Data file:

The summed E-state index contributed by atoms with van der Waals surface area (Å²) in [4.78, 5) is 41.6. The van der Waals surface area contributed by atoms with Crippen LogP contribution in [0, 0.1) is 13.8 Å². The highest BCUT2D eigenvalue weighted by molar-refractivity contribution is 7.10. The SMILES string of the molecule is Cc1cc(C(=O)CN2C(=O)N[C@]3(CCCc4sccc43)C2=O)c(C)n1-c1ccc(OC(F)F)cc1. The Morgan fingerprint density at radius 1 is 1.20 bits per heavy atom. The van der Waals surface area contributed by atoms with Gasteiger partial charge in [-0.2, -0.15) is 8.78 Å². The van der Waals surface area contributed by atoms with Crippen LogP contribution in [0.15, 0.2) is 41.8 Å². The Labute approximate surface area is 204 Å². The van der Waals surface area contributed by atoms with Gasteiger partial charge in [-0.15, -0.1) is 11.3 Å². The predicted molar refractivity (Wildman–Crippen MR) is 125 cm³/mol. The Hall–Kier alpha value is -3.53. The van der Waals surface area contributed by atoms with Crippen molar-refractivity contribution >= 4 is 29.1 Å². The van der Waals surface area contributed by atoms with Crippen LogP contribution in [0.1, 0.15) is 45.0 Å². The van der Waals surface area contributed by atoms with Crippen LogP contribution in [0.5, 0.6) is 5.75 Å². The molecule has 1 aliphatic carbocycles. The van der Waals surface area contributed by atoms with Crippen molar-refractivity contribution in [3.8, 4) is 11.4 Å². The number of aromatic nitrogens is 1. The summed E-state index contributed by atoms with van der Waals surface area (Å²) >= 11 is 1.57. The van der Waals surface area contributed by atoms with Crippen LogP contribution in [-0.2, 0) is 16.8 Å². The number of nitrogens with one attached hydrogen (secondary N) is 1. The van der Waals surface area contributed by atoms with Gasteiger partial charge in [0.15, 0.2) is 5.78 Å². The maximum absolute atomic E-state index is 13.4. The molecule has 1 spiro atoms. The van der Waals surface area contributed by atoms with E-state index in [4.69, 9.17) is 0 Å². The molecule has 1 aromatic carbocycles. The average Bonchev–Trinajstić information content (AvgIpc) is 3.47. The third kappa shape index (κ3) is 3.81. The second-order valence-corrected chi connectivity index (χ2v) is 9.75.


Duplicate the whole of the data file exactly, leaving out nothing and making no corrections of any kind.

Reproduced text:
The summed E-state index contributed by atoms with van der Waals surface area (Å²) in [4.78, 5) is 41.6. The van der Waals surface area contributed by atoms with Crippen LogP contribution in [0, 0.1) is 13.8 Å². The highest BCUT2D eigenvalue weighted by molar-refractivity contribution is 7.10. The SMILES string of the molecule is Cc1cc(C(=O)CN2C(=O)N[C@]3(CCCc4sccc43)C2=O)c(C)n1-c1ccc(OC(F)F)cc1. The Morgan fingerprint density at radius 1 is 1.20 bits per heavy atom. The van der Waals surface area contributed by atoms with Gasteiger partial charge in [-0.2, -0.15) is 8.78 Å². The van der Waals surface area contributed by atoms with Crippen LogP contribution in [0.15, 0.2) is 41.8 Å². The Labute approximate surface area is 204 Å². The van der Waals surface area contributed by atoms with Gasteiger partial charge in [-0.15, -0.1) is 11.3 Å². The predicted molar refractivity (Wildman–Crippen MR) is 125 cm³/mol. The Hall–Kier alpha value is -3.53. The van der Waals surface area contributed by atoms with Crippen molar-refractivity contribution >= 4 is 29.1 Å². The van der Waals surface area contributed by atoms with Crippen LogP contribution in [0.1, 0.15) is 45.0 Å². The van der Waals surface area contributed by atoms with Crippen LogP contribution in [0.5, 0.6) is 5.75 Å². The molecule has 1 aliphatic carbocycles. The van der Waals surface area contributed by atoms with Crippen molar-refractivity contribution in [3.8, 4) is 11.4 Å². The number of aromatic nitrogens is 1. The summed E-state index contributed by atoms with van der Waals surface area (Å²) >= 11 is 1.57. The van der Waals surface area contributed by atoms with Crippen LogP contribution in [-0.2, 0) is 16.8 Å². The number of nitrogens with one attached hydrogen (secondary N) is 1. The van der Waals surface area contributed by atoms with Gasteiger partial charge in [0.15, 0.2) is 5.78 Å². The maximum absolute atomic E-state index is 13.4. The molecule has 1 spiro atoms. The van der Waals surface area contributed by atoms with E-state index in [4.69, 9.17) is 0 Å². The molecule has 1 aromatic carbocycles. The average Bonchev–Trinajstić information content (AvgIpc) is 3.47. The third kappa shape index (κ3) is 3.81. The second-order valence-corrected chi connectivity index (χ2v) is 9.75.